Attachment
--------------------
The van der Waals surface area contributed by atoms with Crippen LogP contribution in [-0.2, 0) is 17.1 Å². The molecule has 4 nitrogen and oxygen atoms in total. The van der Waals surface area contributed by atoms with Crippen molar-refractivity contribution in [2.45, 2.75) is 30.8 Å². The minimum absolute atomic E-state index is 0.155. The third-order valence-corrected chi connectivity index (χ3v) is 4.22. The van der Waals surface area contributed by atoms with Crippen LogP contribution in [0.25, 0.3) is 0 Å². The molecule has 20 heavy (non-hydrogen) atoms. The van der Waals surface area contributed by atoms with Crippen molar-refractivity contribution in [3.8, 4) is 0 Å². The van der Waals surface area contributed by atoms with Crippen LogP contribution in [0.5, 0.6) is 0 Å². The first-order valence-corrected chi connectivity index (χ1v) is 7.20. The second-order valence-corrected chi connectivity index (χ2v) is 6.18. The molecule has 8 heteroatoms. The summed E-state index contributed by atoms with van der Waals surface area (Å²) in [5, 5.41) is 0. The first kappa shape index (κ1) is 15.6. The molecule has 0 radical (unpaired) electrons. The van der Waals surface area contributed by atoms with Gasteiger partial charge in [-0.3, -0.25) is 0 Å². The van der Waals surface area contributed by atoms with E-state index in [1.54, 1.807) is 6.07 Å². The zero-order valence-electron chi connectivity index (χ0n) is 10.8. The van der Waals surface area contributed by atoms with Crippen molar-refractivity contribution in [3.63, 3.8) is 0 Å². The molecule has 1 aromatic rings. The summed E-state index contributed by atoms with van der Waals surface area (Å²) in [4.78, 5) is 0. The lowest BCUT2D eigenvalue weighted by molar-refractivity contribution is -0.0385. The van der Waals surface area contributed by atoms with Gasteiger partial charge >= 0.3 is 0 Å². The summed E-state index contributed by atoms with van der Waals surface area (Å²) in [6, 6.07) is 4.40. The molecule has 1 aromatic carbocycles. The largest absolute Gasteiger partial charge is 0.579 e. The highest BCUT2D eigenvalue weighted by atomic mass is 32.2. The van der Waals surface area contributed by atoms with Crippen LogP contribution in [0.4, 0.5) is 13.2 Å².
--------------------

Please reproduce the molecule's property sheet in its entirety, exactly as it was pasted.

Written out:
The van der Waals surface area contributed by atoms with Crippen LogP contribution in [-0.2, 0) is 17.1 Å². The molecule has 4 nitrogen and oxygen atoms in total. The van der Waals surface area contributed by atoms with Crippen molar-refractivity contribution in [2.45, 2.75) is 30.8 Å². The minimum absolute atomic E-state index is 0.155. The third-order valence-corrected chi connectivity index (χ3v) is 4.22. The van der Waals surface area contributed by atoms with Crippen LogP contribution in [0.25, 0.3) is 0 Å². The molecule has 20 heavy (non-hydrogen) atoms. The van der Waals surface area contributed by atoms with Crippen molar-refractivity contribution in [3.8, 4) is 0 Å². The van der Waals surface area contributed by atoms with Crippen LogP contribution in [0.5, 0.6) is 0 Å². The first-order valence-corrected chi connectivity index (χ1v) is 7.20. The second-order valence-corrected chi connectivity index (χ2v) is 6.18. The molecule has 8 heteroatoms. The summed E-state index contributed by atoms with van der Waals surface area (Å²) in [5, 5.41) is 0. The first kappa shape index (κ1) is 15.6. The molecule has 0 radical (unpaired) electrons. The van der Waals surface area contributed by atoms with Gasteiger partial charge in [-0.3, -0.25) is 0 Å². The van der Waals surface area contributed by atoms with E-state index in [1.54, 1.807) is 6.07 Å². The zero-order valence-electron chi connectivity index (χ0n) is 10.8. The van der Waals surface area contributed by atoms with Crippen molar-refractivity contribution in [3.63, 3.8) is 0 Å². The molecule has 1 aromatic rings. The summed E-state index contributed by atoms with van der Waals surface area (Å²) in [4.78, 5) is 0. The lowest BCUT2D eigenvalue weighted by molar-refractivity contribution is -0.0385. The van der Waals surface area contributed by atoms with Gasteiger partial charge >= 0.3 is 0 Å². The summed E-state index contributed by atoms with van der Waals surface area (Å²) in [6, 6.07) is 4.40. The molecule has 1 aromatic carbocycles. The largest absolute Gasteiger partial charge is 0.579 e. The highest BCUT2D eigenvalue weighted by atomic mass is 32.2. The van der Waals surface area contributed by atoms with Crippen LogP contribution in [0.4, 0.5) is 13.2 Å².